The problems as indicated above do not exist for studies that apply trained classification models in real time as now increasingly becomes the standard in BCI research, since in that case, making use of time related effects is not possible and classification performance is unmistakably associated with previously determined parameter settings.

Provide Insight into the Cause of Classification Success

While classification analyses are very useful, they are essentially black box analyses. Data are used to train a model which subsequently turns out to be successful or not in properly classifying new data, but if it works it is largely unknown what is at the basis of success. It is therefore important to not only present information about classification results but also about the way that neurophysiological processes underlying the different categories differ. This provides a check as to whether the data are as expected or whether a confound could be responsible for classification success.

Note that results of traditional and classification analyses do not need to overlap exactly. For example, when a certain neurophysiological variable varies both with the mental state of interest and with time, a paired t-test can indicate a strong effect of mental state while most classification models based on the same information are expected to perform badly because of the time effects. This is because a traditional statistical procedure averages out general time effects while this is not straightforward for classification analyses. This difference between the two types of analyses is a possible explanation for the counterintuitive finding in an experiment that varied workload using a task that changed difficulty level every 2 min, for 24 times. While heart rate was a poor feature in workload classification analysis (Hogervorst et al., 2014), an ANOVA indicated that heart rate very reliably increased with mental workload (Brouwer et al., 2014). For these data, a strong decrease in heart rate over the time course of the experiment was found (Brouwer et al., 2014). This effectively means that a sample of high heart rate data could originate from the start of the experiment or from a high workload condition.

Reversely, classification analysis could indicate that certain features are very informative for estimating mental state, while this does not seem to be the case when examining results of traditional analyses. This can be the case when the way that certain neurophysiological features are associated with mental state is very different for one individual compared to another, while the association is very consistent within individuals. This has been suggested to be the case for EEG signals associated with workload (Grimes et al., 2008). It may also hold when examining a range of different neurophysiological responses to complex situations that allow for different strategies or coping styles. The announcement of a camera crew arriving in 2 min to take an interview about your research may lead to some kind of stress for virtually all people, but while one individual will quickly and intensely start thinking about the messages she wants to convey, the same event will elicit a pure fright response in the other.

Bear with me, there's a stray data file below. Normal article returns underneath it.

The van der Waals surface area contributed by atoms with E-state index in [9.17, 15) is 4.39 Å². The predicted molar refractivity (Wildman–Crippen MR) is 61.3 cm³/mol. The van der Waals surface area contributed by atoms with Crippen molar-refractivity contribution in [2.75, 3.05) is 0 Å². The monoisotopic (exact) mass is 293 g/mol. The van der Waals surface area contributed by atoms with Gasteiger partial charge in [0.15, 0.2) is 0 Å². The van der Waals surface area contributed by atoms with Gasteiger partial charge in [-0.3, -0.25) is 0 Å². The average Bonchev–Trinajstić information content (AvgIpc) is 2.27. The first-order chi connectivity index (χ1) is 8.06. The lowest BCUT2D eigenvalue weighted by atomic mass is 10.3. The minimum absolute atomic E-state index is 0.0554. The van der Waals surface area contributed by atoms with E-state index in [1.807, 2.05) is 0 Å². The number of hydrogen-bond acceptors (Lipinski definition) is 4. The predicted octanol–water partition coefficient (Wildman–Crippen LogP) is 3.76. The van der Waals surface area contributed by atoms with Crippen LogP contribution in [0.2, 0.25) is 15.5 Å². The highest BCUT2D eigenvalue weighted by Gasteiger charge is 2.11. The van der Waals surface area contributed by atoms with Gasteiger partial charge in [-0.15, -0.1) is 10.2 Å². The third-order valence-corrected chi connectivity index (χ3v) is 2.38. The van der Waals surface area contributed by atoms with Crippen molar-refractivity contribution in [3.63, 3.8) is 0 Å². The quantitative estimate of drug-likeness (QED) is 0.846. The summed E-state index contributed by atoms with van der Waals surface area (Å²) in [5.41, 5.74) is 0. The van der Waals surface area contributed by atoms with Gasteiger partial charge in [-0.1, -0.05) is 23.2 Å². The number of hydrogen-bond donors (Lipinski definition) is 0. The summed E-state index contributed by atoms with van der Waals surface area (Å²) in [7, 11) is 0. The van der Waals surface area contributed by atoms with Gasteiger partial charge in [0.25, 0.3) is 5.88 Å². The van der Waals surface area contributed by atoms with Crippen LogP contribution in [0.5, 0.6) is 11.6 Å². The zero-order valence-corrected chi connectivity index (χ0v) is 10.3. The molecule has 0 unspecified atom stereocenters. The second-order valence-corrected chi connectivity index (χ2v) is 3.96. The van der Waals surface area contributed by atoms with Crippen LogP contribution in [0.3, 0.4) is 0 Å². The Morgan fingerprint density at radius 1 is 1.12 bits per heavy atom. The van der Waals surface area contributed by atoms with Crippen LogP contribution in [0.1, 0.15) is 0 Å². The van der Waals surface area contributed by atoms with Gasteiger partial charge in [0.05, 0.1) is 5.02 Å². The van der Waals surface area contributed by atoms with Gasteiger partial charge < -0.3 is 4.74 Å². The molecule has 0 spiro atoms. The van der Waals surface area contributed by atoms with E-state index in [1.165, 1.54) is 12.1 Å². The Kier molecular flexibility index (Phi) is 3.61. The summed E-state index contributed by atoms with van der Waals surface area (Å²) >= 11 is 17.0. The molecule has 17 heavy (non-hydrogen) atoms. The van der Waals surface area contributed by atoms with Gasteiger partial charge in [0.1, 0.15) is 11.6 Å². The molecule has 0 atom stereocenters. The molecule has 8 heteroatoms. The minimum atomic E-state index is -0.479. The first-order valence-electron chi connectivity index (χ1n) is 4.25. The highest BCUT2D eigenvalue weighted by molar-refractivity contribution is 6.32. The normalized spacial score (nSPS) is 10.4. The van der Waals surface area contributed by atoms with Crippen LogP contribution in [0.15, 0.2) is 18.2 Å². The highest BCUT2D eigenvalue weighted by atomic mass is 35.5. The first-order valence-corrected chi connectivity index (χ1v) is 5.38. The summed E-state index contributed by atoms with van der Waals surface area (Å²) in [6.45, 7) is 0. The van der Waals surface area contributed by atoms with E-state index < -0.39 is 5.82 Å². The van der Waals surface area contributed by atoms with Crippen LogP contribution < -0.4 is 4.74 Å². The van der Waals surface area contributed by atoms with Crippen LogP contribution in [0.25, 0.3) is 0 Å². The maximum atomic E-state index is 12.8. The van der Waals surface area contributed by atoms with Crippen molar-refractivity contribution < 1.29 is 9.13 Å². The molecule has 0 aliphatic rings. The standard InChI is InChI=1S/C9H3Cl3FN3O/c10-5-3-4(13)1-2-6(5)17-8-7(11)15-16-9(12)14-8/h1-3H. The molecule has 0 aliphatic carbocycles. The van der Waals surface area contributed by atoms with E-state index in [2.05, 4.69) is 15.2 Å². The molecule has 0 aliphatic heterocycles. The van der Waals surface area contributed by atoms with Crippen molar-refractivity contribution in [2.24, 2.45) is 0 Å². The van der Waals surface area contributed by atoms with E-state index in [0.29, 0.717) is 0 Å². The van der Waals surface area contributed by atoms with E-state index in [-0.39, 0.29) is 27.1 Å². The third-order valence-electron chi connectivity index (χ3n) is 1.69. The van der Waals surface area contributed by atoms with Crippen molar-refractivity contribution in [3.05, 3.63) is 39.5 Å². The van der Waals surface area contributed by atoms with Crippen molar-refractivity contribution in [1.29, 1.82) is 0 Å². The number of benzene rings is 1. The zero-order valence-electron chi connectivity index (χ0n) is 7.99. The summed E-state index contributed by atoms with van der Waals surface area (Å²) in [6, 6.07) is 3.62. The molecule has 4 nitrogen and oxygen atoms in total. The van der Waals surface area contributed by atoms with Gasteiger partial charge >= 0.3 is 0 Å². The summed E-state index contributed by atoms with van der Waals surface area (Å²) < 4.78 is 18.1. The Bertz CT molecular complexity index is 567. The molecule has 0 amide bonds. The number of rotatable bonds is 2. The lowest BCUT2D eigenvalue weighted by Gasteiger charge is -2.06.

Combining the two types of analyses gives us insight in the neurophysiological processes underlying cognitive and affective states. A strong association of a neurophysiological variable with mental state according to a traditional approach indicates that there is a reliable association in the same direction across individuals (possibly on top of other factors that play a role but that are equally strongly present in the different mental states, e.g., time varying factors). A strong association of a neurophysiological variable with mental state according to an individually tailored classification analysis indicates that there is a strong association in the same direction within that individual, and that the variable is not strongly affected by other factors or occurring events. Offline classification analyses based on different (combinations of) features are arguably the most straightforward approach for finding out exactly which features contribute most (Hogervorst et al., 2014). Other methods like independent component analysis (ICA; Makeig et al., 1996) or transforming the classification backward model into a forward model (Haufe et al., 2014) can lead to a spatial interpretation of the signal.